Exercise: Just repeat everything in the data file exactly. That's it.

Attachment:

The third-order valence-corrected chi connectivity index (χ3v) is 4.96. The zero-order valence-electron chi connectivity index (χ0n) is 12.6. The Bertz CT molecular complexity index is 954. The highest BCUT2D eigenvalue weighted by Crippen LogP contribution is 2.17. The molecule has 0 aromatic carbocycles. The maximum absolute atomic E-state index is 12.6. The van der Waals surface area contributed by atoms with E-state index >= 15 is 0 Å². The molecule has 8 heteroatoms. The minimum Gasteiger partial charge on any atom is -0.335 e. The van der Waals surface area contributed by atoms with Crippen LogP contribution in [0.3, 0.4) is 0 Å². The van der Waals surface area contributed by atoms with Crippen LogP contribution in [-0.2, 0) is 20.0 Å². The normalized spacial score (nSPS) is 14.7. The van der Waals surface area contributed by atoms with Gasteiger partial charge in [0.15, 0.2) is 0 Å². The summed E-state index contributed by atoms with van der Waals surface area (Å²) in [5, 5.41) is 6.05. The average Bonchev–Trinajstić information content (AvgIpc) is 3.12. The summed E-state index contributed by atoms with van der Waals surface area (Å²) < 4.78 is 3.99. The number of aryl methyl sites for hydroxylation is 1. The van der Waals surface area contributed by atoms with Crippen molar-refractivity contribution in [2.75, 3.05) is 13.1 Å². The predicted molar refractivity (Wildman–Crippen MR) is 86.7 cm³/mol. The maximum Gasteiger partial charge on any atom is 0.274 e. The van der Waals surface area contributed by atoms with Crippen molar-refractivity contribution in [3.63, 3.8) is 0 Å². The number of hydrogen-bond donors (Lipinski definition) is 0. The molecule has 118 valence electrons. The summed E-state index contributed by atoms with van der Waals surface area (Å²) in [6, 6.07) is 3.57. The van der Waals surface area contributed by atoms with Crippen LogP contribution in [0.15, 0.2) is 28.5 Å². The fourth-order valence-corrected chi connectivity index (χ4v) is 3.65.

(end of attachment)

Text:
The third-order valence-corrected chi connectivity index (χ3v) is 4.96. The zero-order valence-electron chi connectivity index (χ0n) is 12.6. The Bertz CT molecular complexity index is 954. The highest BCUT2D eigenvalue weighted by Crippen LogP contribution is 2.17. The molecule has 0 aromatic carbocycles. The maximum absolute atomic E-state index is 12.6. The van der Waals surface area contributed by atoms with E-state index >= 15 is 0 Å². The molecule has 8 heteroatoms. The minimum Gasteiger partial charge on any atom is -0.335 e. The van der Waals surface area contributed by atoms with Crippen LogP contribution in [0.3, 0.4) is 0 Å². The van der Waals surface area contributed by atoms with Crippen LogP contribution in [-0.2, 0) is 20.0 Å². The normalized spacial score (nSPS) is 14.7. The van der Waals surface area contributed by atoms with Gasteiger partial charge in [0.15, 0.2) is 0 Å². The summed E-state index contributed by atoms with van der Waals surface area (Å²) in [5, 5.41) is 6.05. The average Bonchev–Trinajstić information content (AvgIpc) is 3.12. The summed E-state index contributed by atoms with van der Waals surface area (Å²) < 4.78 is 3.99. The number of aryl methyl sites for hydroxylation is 1. The van der Waals surface area contributed by atoms with Crippen molar-refractivity contribution in [2.75, 3.05) is 13.1 Å². The predicted molar refractivity (Wildman–Crippen MR) is 86.7 cm³/mol. The maximum Gasteiger partial charge on any atom is 0.274 e. The van der Waals surface area contributed by atoms with Crippen molar-refractivity contribution in [3.63, 3.8) is 0 Å². The number of hydrogen-bond donors (Lipinski definition) is 0. The molecule has 118 valence electrons. The summed E-state index contributed by atoms with van der Waals surface area (Å²) in [6, 6.07) is 3.57. The van der Waals surface area contributed by atoms with Crippen LogP contribution in [0.15, 0.2) is 28.5 Å². The fourth-order valence-corrected chi connectivity index (χ4v) is 3.65.